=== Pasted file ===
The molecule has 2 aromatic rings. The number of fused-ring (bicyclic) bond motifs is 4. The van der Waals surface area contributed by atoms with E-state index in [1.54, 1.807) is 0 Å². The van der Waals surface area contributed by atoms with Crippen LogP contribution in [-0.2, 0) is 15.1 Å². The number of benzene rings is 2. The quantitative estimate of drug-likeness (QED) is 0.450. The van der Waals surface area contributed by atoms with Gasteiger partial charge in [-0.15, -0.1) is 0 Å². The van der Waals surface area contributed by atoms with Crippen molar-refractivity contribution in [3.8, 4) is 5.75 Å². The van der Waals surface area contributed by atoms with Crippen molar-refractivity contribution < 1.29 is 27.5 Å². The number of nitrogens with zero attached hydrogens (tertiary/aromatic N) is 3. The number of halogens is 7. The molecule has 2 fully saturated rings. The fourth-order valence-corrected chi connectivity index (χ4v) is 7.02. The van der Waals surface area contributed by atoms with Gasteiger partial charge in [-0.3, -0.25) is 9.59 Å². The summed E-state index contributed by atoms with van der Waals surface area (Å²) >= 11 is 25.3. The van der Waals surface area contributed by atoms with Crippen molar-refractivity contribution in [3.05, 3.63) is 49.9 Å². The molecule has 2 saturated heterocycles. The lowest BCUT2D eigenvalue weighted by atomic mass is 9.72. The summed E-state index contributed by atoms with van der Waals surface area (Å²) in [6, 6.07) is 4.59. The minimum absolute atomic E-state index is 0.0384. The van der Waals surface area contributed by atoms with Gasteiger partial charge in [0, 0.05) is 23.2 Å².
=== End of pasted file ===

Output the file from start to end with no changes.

The molecule has 2 aromatic rings. The number of fused-ring (bicyclic) bond motifs is 4. The van der Waals surface area contributed by atoms with E-state index in [1.54, 1.807) is 0 Å². The van der Waals surface area contributed by atoms with Crippen LogP contribution in [-0.2, 0) is 15.1 Å². The number of benzene rings is 2. The quantitative estimate of drug-likeness (QED) is 0.450. The van der Waals surface area contributed by atoms with Gasteiger partial charge in [-0.15, -0.1) is 0 Å². The van der Waals surface area contributed by atoms with Crippen molar-refractivity contribution in [3.8, 4) is 5.75 Å². The van der Waals surface area contributed by atoms with Crippen molar-refractivity contribution < 1.29 is 27.5 Å². The number of nitrogens with zero attached hydrogens (tertiary/aromatic N) is 3. The number of halogens is 7. The molecule has 2 fully saturated rings. The fourth-order valence-corrected chi connectivity index (χ4v) is 7.02. The van der Waals surface area contributed by atoms with Gasteiger partial charge in [-0.3, -0.25) is 9.59 Å². The summed E-state index contributed by atoms with van der Waals surface area (Å²) >= 11 is 25.3. The van der Waals surface area contributed by atoms with Crippen molar-refractivity contribution in [3.05, 3.63) is 49.9 Å². The molecule has 2 saturated heterocycles. The lowest BCUT2D eigenvalue weighted by atomic mass is 9.72. The summed E-state index contributed by atoms with van der Waals surface area (Å²) in [6, 6.07) is 4.59. The minimum absolute atomic E-state index is 0.0384. The van der Waals surface area contributed by atoms with Gasteiger partial charge in [0, 0.05) is 23.2 Å².